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Bell Official Admits To Compiling False Information

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Former and current Bell city employees, Robert Rizzo (L), former city manager, Angela Spaccia (2L), former assistant city manager, Victor Bello (3L), former council member, and Oscar Hernandez (R), mayor, attend a bail reduction hearing on September 22, 2010. (AL SEIB/AFP/Getty Images)

Former and current Bell city employees, Robert Rizzo (L), former city manager, Angela Spaccia (2L), former assistant city manager, Victor Bello (3L), former council member, and Oscar Hernandez (R), mayor, attend a bail reduction hearing on September 22, 2010. (AL SEIB/AFP/Getty Images)

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LOS ANGELES (AP) — An administrator for the scandal-ridden California city of Bell testified Tuesday that she compiled false information that was given to a resident who demanded to know how much elected officials were paid.

Lourdes Garcia, administrative services director, said she was following the orders of Bell’s disgraced former city manager, Robert Rizzo, and didn’t feel good about what she was doing.

The salary figures she provided were only a fraction of what Rizzo and other top officials were actually making, Garcia said.

“I felt uncomfortable and that’s why I didn’t put my name on it,” she said of her report.

Garcia, who has been granted immunity from prosecution, testified during the sixth day of a preliminary hearing to determine if there is sufficient evidence to send the mayor, vice mayor and four other current and former members of the Bell City Council to trial on charges of taking part in a scam to loot $5.5 million from the working-class suburb of Los Angeles.

Rizzo, who had an annual salary and benefits package of $1.5 million, is accused of illegally funneling millions of dollars of taxpayer money to himself, council members and others.

He faces a separate preliminary hearing.

Each of the current and former officials who are subjects of the current hearing were paid about $100,000 a year for service on a City Council that meets about once a month.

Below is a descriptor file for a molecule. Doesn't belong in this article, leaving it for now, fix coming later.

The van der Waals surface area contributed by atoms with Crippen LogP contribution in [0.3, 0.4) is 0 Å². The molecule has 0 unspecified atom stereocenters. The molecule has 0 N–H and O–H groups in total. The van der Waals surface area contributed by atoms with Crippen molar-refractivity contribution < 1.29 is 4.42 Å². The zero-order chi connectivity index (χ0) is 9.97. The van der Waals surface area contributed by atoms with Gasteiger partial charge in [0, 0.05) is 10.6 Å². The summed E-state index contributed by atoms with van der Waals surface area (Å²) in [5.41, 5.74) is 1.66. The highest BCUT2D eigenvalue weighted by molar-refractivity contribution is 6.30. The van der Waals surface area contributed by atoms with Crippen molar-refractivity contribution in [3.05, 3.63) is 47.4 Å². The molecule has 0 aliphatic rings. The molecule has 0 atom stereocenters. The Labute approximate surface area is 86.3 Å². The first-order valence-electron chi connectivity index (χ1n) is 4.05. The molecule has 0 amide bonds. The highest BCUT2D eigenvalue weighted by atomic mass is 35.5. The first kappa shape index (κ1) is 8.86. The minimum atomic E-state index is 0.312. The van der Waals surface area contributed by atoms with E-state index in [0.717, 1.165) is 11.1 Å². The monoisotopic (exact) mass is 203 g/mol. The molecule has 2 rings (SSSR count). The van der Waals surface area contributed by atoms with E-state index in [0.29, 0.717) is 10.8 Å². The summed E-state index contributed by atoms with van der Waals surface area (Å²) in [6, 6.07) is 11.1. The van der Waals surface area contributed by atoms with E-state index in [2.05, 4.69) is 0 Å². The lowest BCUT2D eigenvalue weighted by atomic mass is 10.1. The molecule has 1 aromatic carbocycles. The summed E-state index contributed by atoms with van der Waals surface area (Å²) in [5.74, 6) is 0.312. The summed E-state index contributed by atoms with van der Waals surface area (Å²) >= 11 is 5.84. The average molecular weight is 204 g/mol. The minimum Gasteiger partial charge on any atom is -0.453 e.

Garcia testified that as far as she knew, all six were honest, hardworking people. She said she didn’t believe they knew that Rizzo had her compile inaccurate salary figures for the public or that he paid himself and others through salary contracts that he never had the authority to issue.

In the case of the City Council members, prosecutors say the bulk of those salaries were for sitting on bogus boards and commissions that did no work.

Garcia testified Tuesday that Bell resident Roger Ramirez asked for the figures after hearing rumors of huge salaries paid to city officials.

She said she didn’t know the figures were for a legally mandated public records request filed by Ramirez.

Garcia’s husband, who also works for the city, sat in court during her testimony until Superior Court Judge Henry Hall ordered him removed, accusing him of trying to pass messages to his wife.

“They said I was signaling but I wasn’t,” he said outside court. He declined to give his first name.

Garcia herself was one of Bell’s highest-paid employees, earning more than $400,000 a year until the salary scandal broke last summer. She has since taken a 61 percent pay cut.

She testified that she received several raises from Rizzo over the years and never questioned them.

“I believed it was a legal contract,” she said.

Like other Bell employees, she also received loans from Rizzo that were taken from public funds — one for $100,000 and another for $77,000. She said she believed those were also legal.

(© Copyright 2010 The Associated Press. All Rights Reserved. This material may not be published, broadcast, rewritten or redistributed.)

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